The cure for “Where did the time go?”

hourglass

Have you ever looked back on pictures of a younger you and said something like, “Where did the time go?”  Why does time often feel so fleeting?  More importantly, is there anything we can do to slow it down?  How can we keep life from feeling like such a vapor?  I’ve been spending some time thinking about that lately.  So far I’ve come up with three things.

Don’t procrastinate—Think back to school.  Did you ever wait to study for a test or write a paper until the night before it was due?  Whenever I did that, I got the sense that it had snuck up on me.  When I first got the assignment, it felt like I had plenty of time.  No need to rush.  Other things were more urgent.  And then all of a sudden “plenty of time” turned into “now or never.”  What happened?

When you procrastinate, the passage of time becomes a nagging reminder that there is much left undone; that most of your dreams are still on the drawing board.  When your time gets short and your To-do list stays long, the time flies by. 

When you actually DO stuff, however, your To-do list is shrinking right along with your remaining time.  You don’t get that same feeling of rushed panic (at least not to the same degree).  Yes the time went by, but you used it wisely.  If you spend your life saying “Someday,” I suspect you will reach the end with an overwhelming sense that it went by too fast.  Don’t wait for someday.  Someday is here.

Break routine—I’ve mentioned before that we have a goal of getting out daughter to all 50 states before she graduates from high school.  A few weeks ago we went to St. Louis, Missouri (otherwise known as state #17). 

It wasn’t a major trip, but we had a fun time.  We found several great restaurants, visited the Arch, went to the City Museum (probably the coolest “museum” in the United States) and had a fun time hanging out as a family.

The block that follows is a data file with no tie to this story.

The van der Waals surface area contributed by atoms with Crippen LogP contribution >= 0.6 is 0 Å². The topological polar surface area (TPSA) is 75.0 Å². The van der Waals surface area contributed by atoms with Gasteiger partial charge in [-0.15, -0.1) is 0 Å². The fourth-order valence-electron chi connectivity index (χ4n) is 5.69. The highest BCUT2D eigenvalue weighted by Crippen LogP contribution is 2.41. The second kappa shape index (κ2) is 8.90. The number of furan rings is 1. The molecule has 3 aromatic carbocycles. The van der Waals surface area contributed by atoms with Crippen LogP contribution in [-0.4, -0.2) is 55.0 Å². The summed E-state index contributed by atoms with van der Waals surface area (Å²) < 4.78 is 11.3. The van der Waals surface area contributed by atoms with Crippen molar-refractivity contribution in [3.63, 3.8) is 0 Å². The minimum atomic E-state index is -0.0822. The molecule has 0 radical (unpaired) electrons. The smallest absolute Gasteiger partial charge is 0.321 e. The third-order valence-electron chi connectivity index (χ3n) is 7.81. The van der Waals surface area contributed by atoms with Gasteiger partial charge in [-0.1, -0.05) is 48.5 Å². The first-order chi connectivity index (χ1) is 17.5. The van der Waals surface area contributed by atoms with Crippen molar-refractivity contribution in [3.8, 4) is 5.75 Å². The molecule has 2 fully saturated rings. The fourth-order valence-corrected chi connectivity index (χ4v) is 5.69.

Had we stayed home and done the same old thing that we do every weekend, I would have forgotten about it by Monday.  But we did something different.  Something out of the ordinary.  And because of that, all three of us will likely never forget that weekend.  We’ll always have those shared memories, stories and photographs. 

To keep time from flying by, break up your routine.  If you go through life doing the same thing, day in and day out, there won’t be much to remember.  It will seem like the same day lived over and over.  Life will seem so short because it won’t be packed with memories.  But if you make sure to periodically do interesting and out of the ordinary things, your life will seem long and full.  As I have said before, focus on milestones instead of maintenance.

Do less—At first, doing less might seem like a counterintuitive way to have a fuller life, but stick with me for a second.  If you pack your schedule with too much, you don’t have time to savor life.  It’s the difference between enjoying a nice meal with friends and competing in a hot dog eating contest.  In one you have a chance to enjoy the food and engage in interesting conversation.  In the other you’re trying to shove in as much as you can as fast as you can.  You might end up eating more in the hot dog eating contest, but you will also end up enjoying it less.  Unfortunately, many of us (e.g. me) live our lives like it’s a hot dog eating contest.  We’re trying to shove in as much as possible.  There’s a fine line between living a full life and cramming so much stuff in that you feel rushed and can’t enjoy it.  Beware of the busy virus.  Simplify.

Have a great week.  Make it interesting!

~ Joe

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